Youth School for Social Entrepreneurs, in association with the Entrepreneurship Development Club (EDC) of Bangladesh University of Engineering and Technology (BUET) successfully organised the third event under their initiative, Bangladesh Youth Symposium at BUET Auditorium Complex. Intending to nurture the seed of social entrepreneurship and self-employment, the three and a half hour long event drew brilliant minds from BUET and beyond the programme.
The Youth School for Social Entrepreneurs (YSSE) is a Bangladesh based non-profit organisation led by the youths of the country. It has developed its network in 21 countries, and its goal is to promote and engrain in our youths’ minds the idea of positive changes through social entrepreneurship. Correspondingly, EDC is one of the most active student organisations of the country trying to bring together a diverse set of engineering students to a platform where they can continuously engage themselves in entrepreneurial activities and through the activities, ultimately fulfill their desire to live their passion.
The programme was divided into three major segments: speeches from the guests, Q&A session, and on spot idea generation and pitching contest.
The guest panel included some of the very experienced entrepreneurs and industrialists. Masud Khan, chief executive officer of Crown Cement Group, was the special guest. Among others present were Waliullah Bhuiyan (CEO of Light of Hope), Shaikh Saif Al Rashid (managing director at APON – Inclusive Wellbeing for Makers) and Rashed Mujib Noman (country director of Augmendix). Besides, there were two entrepreneurs to share their real-life experiences: Sumaya Sharmin (co-founder and CFO, Gyanjam) and Mubasshir Tahmid (co-founder and CFO, Tetra).
The major part of the event was the recounts and teachings from the speakers. The guests shared their first-hand entrepreneurial experiences, explained from their real-life observations the challenges one may face in his/her entrepreneurial journey, and most importantly, the tools and techniques one must possess and be efficient in utilising to survive the highs and lows of their highly uncertain journeys.
Following the welcome and introductory speeches, the special guest Masud Khan delivered his speech. After that, Waliullah Bhuiyan painted a holistic picture of self-employment. This was followed by two more back-to-back sessions on ‘Resource person scaling innovations’ and ‘Marketing a new product by a new venture’ by Shaikh Saif Al Rashid and Rashed Mujib Noman respectively. Then the stage was passed on to two entrepreneurs Sumaya Sharmin and Mubasshir Tahmid to share their experiences.
Each of the speeches was followed by a Q&A session where the respective speaker took questions from the audience. The Q&A session was particularly significant since, in this part, the participants asked their queries and sought solutions to the problems they were facing or had faced themselves in the past. The session was particularly interactive and getting insights from industry experts was significant for the audience.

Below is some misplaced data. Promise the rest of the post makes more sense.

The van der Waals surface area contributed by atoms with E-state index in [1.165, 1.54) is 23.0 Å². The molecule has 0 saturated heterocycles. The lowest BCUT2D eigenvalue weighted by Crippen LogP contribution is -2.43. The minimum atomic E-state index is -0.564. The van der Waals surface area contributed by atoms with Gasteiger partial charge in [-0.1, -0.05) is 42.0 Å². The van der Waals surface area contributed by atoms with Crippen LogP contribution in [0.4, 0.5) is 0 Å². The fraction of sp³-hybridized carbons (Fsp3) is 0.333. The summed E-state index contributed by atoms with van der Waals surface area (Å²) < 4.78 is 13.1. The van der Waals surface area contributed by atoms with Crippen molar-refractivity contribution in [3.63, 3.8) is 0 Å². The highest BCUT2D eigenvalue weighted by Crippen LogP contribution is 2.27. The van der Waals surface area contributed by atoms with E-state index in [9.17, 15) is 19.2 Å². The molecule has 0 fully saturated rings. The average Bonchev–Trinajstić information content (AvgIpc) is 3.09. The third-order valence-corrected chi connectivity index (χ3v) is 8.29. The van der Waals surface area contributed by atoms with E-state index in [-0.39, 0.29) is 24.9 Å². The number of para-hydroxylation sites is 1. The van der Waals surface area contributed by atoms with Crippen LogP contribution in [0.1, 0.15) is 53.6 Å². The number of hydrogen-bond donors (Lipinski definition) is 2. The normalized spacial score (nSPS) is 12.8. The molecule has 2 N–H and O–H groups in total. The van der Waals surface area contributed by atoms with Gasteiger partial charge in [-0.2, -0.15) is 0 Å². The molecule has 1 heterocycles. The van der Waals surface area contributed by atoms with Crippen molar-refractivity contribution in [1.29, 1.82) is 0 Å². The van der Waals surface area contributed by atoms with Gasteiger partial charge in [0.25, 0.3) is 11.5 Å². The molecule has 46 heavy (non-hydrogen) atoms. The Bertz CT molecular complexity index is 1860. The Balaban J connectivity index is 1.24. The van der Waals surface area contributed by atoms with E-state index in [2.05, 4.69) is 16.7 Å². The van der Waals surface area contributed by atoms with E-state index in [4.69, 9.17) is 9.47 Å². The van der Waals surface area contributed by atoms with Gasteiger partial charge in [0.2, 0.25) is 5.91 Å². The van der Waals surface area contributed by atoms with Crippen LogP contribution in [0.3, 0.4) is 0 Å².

“A good entrepreneur is a good storyteller,” expressed Rashed Mujib Noman. He shared his valuable advice for brand new entrepreneurs: “For your entrepreneurial venture, make sure you have a 2-minute speech prepared to deliver on demand any time. The speech must include these two things: the problem statement and the solution. And remember to make sure the pitch is prepared as attention-grabbing as possible. Have a shorter, 30-second pitch ready so that you can share the story when you meet someone randomly and don’t have much time.”
The special guest Masud Khan expressed his wise words, “Nowadays, everybody wants to be established without putting the time or the effort that is required. However, you must remember this: no pursuit can be successful without hard work and persistence. To build your own business, you have to do your work.”
The special attraction of the event was ‘Elevator pitch challenge’. While the speeches were going on, the attendees were provided with a piece of paper each and were asked to jot down a couple of lines on any idea that they had at that moment. A few minutes later, those papers were collected. After the speeches were over, a short list of people was made who were then given some time to prepare and pitch their ideas on stage in front of the audience. The top four were given crests.
“To increase the effectiveness of the business, entrepreneurs have no alternative other than engaging in interaction with the consumers about their products and service,” explained Sheikh Muhammad Yousuf Hossain, the president of YSSE.
The event was very educational for the audience. Abeed Araf, an enthusiastic participant from the audience, exclaimed, “Everyone has dreams, but not everyone has the courage or logistics to make that dream a reality. Through today’s experience, we learnt the actual steps that are required to make that happen. The insights we acquired from both the speeches and the Q&A session on how to start a business, how to maintain and sustain the business, how to market and how to innovate were remarkable.”
Self-employment and social business are two fascinating topics that when combined, on the one hand, sets one free to follow one’s passion while on the other hand, facilitates social development through innovation. It has its risks but being able to overcome the risks paves the way to freedom. To quote Yanur Islam Piash, the president of EDC, “With following your passion, comes risk. That’s just part of the deal.”
This article was originally published in The Financial Express. The writer is a first year student of BBA programme at the Institute of Business Administration (IBA), University of Dhaka. He can be reached at firstname.lastname@example.org